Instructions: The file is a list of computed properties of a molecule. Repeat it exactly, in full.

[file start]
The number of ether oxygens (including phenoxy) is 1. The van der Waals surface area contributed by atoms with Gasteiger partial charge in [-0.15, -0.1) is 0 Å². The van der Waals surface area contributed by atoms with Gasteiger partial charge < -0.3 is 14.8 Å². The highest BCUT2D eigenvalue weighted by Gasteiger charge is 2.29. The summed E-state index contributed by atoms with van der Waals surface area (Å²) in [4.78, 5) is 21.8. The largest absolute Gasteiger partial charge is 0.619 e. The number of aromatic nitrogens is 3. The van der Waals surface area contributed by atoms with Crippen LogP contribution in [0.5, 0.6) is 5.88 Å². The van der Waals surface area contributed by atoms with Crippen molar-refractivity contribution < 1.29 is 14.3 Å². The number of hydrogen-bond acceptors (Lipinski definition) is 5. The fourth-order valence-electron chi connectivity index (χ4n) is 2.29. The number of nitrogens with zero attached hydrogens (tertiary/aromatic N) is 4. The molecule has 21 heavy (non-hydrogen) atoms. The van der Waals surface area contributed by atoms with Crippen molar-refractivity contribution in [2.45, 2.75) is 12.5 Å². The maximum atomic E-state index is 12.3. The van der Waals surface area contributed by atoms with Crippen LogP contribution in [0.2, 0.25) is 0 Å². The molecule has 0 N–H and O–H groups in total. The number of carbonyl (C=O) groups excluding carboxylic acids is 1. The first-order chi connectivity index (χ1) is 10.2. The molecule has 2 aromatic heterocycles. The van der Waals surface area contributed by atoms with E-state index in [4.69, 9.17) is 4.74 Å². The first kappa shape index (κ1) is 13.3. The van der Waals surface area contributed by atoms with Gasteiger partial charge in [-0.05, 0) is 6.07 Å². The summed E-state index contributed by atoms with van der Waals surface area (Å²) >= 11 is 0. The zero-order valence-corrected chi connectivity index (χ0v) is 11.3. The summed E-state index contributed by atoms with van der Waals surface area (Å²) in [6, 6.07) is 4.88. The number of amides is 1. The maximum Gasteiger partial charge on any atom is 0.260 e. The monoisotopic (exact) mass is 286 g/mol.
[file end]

The number of ether oxygens (including phenoxy) is 1. The van der Waals surface area contributed by atoms with Gasteiger partial charge in [-0.15, -0.1) is 0 Å². The van der Waals surface area contributed by atoms with Gasteiger partial charge < -0.3 is 14.8 Å². The highest BCUT2D eigenvalue weighted by Gasteiger charge is 2.29. The summed E-state index contributed by atoms with van der Waals surface area (Å²) in [4.78, 5) is 21.8. The largest absolute Gasteiger partial charge is 0.619 e. The number of aromatic nitrogens is 3. The van der Waals surface area contributed by atoms with Crippen LogP contribution in [0.5, 0.6) is 5.88 Å². The van der Waals surface area contributed by atoms with Crippen molar-refractivity contribution < 1.29 is 14.3 Å². The number of hydrogen-bond acceptors (Lipinski definition) is 5. The fourth-order valence-electron chi connectivity index (χ4n) is 2.29. The number of nitrogens with zero attached hydrogens (tertiary/aromatic N) is 4. The molecule has 21 heavy (non-hydrogen) atoms. The van der Waals surface area contributed by atoms with Crippen molar-refractivity contribution in [2.45, 2.75) is 12.5 Å². The maximum atomic E-state index is 12.3. The van der Waals surface area contributed by atoms with Crippen LogP contribution in [0.2, 0.25) is 0 Å². The molecule has 0 N–H and O–H groups in total. The number of carbonyl (C=O) groups excluding carboxylic acids is 1. The first-order chi connectivity index (χ1) is 10.2. The molecule has 2 aromatic heterocycles. The van der Waals surface area contributed by atoms with E-state index in [4.69, 9.17) is 4.74 Å². The first kappa shape index (κ1) is 13.3. The van der Waals surface area contributed by atoms with Gasteiger partial charge in [-0.05, 0) is 6.07 Å². The summed E-state index contributed by atoms with van der Waals surface area (Å²) >= 11 is 0. The zero-order valence-corrected chi connectivity index (χ0v) is 11.3. The summed E-state index contributed by atoms with van der Waals surface area (Å²) in [6, 6.07) is 4.88. The number of amides is 1. The maximum Gasteiger partial charge on any atom is 0.260 e. The monoisotopic (exact) mass is 286 g/mol.